31. Turn down the oven temperature to slow 300°F/150°C/gas mark 2 and bake for an additional 45 minutes, or until done.
32. Remove bread from oven and brush with melted butter.
33. Check the bread at 30 minutes to ensure that the bread is not getting too brown. You may cover the loaves with a sheet of aluminum foil if you need to.
34. Remove from the oven and allow to cool on a wire rack for 20-30 minutes, still in the bread pan. Remember, the bread weighs about 2.5 and it needs to be able to hold its own weight, which is difficult when still warm and fresh out of the oven. Allowing it to cool in the pan helps the loaf to hold its shape.
35. It is recommended that the best way to cut Povitica loaves into slices is by turning the loaf upside down and slicing with a serrated knife
Terrine de volailles aux herbes et noix.
Tartine de terrine au foie de volaille.
Today, 2 other mini-terrines. The first photo is a terrine of poultry with herbs and walnuts. The second, an open sand with a terrine of poultry liver.
All the terrines that cooked together… The red orange color is because I sprinkled paprika and turmeric at various stages. You may not know it but the natural color of all the terrines, ham, sausages is grey, sad ash grey and the pros add nitrates to make them be pinkish. I didn’t use nitrates.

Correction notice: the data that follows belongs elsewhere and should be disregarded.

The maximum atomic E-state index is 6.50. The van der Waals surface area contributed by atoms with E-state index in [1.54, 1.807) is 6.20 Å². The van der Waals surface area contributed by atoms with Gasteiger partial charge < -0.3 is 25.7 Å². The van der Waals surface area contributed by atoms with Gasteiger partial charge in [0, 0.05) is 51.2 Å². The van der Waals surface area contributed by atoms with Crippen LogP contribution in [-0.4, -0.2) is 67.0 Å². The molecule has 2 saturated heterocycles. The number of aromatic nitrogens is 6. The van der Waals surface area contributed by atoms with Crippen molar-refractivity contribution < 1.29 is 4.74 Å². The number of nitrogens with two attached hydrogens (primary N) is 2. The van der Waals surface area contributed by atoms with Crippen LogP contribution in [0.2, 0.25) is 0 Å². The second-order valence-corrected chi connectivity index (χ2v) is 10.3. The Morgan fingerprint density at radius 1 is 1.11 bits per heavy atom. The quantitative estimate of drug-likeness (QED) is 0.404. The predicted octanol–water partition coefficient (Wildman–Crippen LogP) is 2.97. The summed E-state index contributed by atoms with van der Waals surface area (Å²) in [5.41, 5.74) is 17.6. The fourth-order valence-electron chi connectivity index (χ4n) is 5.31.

It contains ground chicken, pasted liver, liver chunks and tarragon. It’s soft, easy to spread. There were 2 of this type.
Here we have a crunchy one with walnuts. It’s chicken and duck. I added a random mix of herbs from my garden (recently reviving after the heat wave) : mint, another mint, sage, basil, hori basil, lemon balm.
The third one :
To celebrate the new month, a nice duck terrine with marrons and walnuts. That made me happy as we don’t get much terrine or pâté here. So that was like a little trip home.
Duck meat marinated in brandy, liver, ground chicken, walnuts and chestnuts. All the bounties of the season.
Making mini-terrines, because they are much easier to cook, eat, etc…
After 3 days flavor starts to maturate. And it’s really delicious.
Vegetal inspiration for this Japanese (freestyle) dinner. Sakurambo means cherry, it flavors the chicken and it’s the sunomono (vinegar pickle). And koke is moss, a plant that looks like the spinach mousse and the seaweed in the soup.
It’s not long at all to prepare.
Walnut spinach mousse. It’s very easy and quick.
In the blender : 100 g of tofu, about 1 cup of spinach leaves, one egg white and salt. When it’s creamy add a few walnuts, blend a few seconds to break the walnuts without shmashing them too much. Pour in a glass, coook 4 minutes at 200 watt microwave. Toppings are more walnuts, shichimi togarashi (4 spice mix) and negi leeks.
It’s a delight of lightness and green flavor.
Sour cherry chicken : Chicken breast, pan-roast without more fat. Then I poured vinegar from the jar of homemade pickled sour cherries (click for the recipe). A few cherries at the side. White chicken meat goes so well with sour cherries.
A classic hatcho miso (black miso) soup, plus tororo kombu. This is made with kombu seaweed and vinegar. This cotton-like product melts when you pour the soup on it and it becomes foamy like a moss. Hard to describe. It gives an interesting texture to the soup, you have to try it.
More about tororo kombu (click).